The Other Side of the Wind: Whose Film Is It?

Adrian Martin

Netflix has given new life to Orson Welles's unfinished film and Adrian Martin finds it fascinating.
The Other Side of the Wind: Whose Film Is It?

Image: Poster image for The Other Side of the Wind

Near the end of 2018, a true cinema miracle occurred: the world finally got to see Orson Welles’ The Other Side of the Wind. Shot in fragments – and in different countries – between 1970 and 1976, it was wrestled into an incomplete workprint by Welles on his personal, portable editing table during the subsequent, remaining nine years of his life.

But it seems pretty clear (judging from the enormous amount of documentation accompanying the film’s stop-start production) that Welles would probably have been unable to materially complete The Other Side of the Wind in his lifetime, at least according to the initial plan he envisaged. Not only were some elements missing or unmade, but the huge mass of accumulated image and audio recordings had been scattered across the world, and were tied up in various wrangles of legal ownership. It has taken a long time – and several concerted attempts resembling the successive waves of a military campaign – to get the pieces together, under the patronage, finally, of Netflix.

I find The Other Side of the Wind, as we now have it, to be an absolutely fascinating object. It’s not among Welles’ greatest works – F for Fake (1973), made in an interregnum during its protracted filming, is even more dazzling and radical as an experiment in montage – but it’s rich and impressive. Those who have grumbled about its “dated” quality – as exhibited in the scandalously “queer” secrets of its central character, veteran director Jake Hannaford (John Huston), or the trippy, psychedelic nature of its wildest scenes – need a reality-check: of course, any film began in 1970 is bound to be dated (and, in this case, spellbindingly so), what else do we expect?

Is it really “a film by Orson Welles”, though? I cast no aspersions on the goodwill, tenacity or attention to detail of the central players involved in its reconstruction, including cast member Peter Bogdanovich, producer Filip Jan Rymsza, and editor Bob Murawski – not forgetting Welles’ partner Oja Kodar, who protected his unfinished works for decades. Ultimately, however, we can never know – despite the existence of the 30 to 40 minute workprint, and a screenplay – how Welles would have exactly organised his 100 hours (!) of raw footage. In particular, we can only guess at the exact relationship he would have established between the main story (Hannaford’s long day’s journey into night at a party in his honour) and the embedded film-within-the-film starring Kodar.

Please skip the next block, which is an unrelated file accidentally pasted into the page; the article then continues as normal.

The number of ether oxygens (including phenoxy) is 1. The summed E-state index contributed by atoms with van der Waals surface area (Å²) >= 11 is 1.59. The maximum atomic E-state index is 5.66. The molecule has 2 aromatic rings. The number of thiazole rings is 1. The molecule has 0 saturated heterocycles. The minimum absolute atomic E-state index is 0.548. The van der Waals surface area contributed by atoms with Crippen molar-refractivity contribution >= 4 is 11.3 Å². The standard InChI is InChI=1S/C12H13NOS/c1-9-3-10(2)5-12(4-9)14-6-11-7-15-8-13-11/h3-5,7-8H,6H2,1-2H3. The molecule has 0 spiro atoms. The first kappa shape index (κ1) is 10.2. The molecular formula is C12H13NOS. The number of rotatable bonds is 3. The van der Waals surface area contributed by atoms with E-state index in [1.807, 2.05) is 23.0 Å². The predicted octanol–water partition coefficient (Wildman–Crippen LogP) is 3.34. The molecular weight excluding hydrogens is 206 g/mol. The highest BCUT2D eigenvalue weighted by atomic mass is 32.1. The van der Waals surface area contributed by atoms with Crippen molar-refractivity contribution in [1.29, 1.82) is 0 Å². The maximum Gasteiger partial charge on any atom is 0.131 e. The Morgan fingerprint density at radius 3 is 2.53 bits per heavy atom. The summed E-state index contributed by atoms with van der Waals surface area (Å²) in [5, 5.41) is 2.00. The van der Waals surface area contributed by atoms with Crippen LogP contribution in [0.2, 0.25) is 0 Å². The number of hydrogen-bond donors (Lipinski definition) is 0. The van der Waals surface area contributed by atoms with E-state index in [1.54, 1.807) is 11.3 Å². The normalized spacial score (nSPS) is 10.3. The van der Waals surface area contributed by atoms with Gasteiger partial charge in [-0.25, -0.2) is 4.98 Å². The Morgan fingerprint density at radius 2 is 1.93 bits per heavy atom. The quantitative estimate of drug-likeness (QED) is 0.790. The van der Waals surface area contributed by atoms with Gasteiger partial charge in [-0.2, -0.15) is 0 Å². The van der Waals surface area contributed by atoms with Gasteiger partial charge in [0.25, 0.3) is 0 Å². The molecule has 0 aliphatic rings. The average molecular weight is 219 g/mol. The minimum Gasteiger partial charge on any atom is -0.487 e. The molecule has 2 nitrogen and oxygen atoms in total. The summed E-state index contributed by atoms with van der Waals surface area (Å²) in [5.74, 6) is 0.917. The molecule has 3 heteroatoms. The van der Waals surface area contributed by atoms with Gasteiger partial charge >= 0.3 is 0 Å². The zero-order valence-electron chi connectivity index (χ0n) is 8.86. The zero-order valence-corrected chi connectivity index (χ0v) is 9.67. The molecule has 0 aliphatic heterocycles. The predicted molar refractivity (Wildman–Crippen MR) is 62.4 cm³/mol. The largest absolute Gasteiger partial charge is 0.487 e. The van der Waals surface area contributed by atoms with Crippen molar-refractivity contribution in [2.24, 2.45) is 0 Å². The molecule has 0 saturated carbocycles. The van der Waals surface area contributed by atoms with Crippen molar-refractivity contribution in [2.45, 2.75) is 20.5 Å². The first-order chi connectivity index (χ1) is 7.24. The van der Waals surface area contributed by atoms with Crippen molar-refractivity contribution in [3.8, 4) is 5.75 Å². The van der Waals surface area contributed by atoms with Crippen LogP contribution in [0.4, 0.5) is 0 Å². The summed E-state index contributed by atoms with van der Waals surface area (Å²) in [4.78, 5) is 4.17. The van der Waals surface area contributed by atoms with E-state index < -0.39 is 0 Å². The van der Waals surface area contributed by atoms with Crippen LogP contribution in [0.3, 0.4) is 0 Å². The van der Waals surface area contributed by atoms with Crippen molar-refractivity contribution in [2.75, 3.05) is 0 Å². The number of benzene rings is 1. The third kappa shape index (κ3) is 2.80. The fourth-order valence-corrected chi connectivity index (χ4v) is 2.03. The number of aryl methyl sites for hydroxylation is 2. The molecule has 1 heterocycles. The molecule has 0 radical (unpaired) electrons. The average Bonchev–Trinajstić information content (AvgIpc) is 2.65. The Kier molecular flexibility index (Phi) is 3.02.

Every reconstruction of a film work after the death of its auteur can only be a hypothesis, more or less sensitive, more or less informed. I recall the restoration in 2004, led by Richard Schickel, of Samuel Fuller’s brilliant, testamentary war movie, The Big Red One (1980): again beginning from an incomplete workprint, Schickel took the executive decision that, in his view, some elements of Fuller’s vision simply did not work and could not cohere – and thus were omitted. Purists can protest over such posthumous editorial decisions, but the fact is that neither the longer version of The Big Red One nor any version of The Other Side of the Wind would be generally viewable today without this benevolent intervention.

Filmmakers themselves may have mixed feelings about the whole phenomenon. When Bernardo Bertolucci died on 16 November 2018 at the age of 77, I recalled a poignant story. Wheelchair-bound during his last years, Bertolucci was able to make only the touching “chamber movie”, Me and You (2012). In that period, his classic The Conformist (1970) was fully brushed-up and restored. When a colleague conveyed to him the news of the completion of that project, Bertolucci acted diffident, even melancholic. “What’s wrong, Bernardo?”, his friend inquired. “They’ve restored your masterpiece!” Bertolucci went silent for a while, and then huffed: “That’s all very well. But why don’t they restore me, instead?”

© Adrian Martin, December 2018

 

The Other Side of the Wind is available to watch on Netflix here.

What the stars mean?
  • Five stars: Exceptional, unforgettable, a must see
  • Four and a half stars: Excellent, definitely worth seeing
  • Four stars: Accomplished and engrossing but not the best of its kind
  • Three and a half stars: Good, clever, well made, but not brilliant
  • Three stars: Solid, enjoyable, but unremarkable or flawed
  • Two and half stars: Neither good nor bad, just adequate
  • Two stars: Not without its moments, but ultimately unsuccessful
  • One star: Awful, to be avoided
  • Zero stars: Genuinely dreadful, bad on every level

About the author

Adrian Martin is a freelance film critic. Born in Australia, he created a unique role as an academic and public intellectual and is a key international figure in his field. His latest book is Mysteries of Cinema (Amsterdam University Press, 2018) and his website is www.filmcritic.com.au.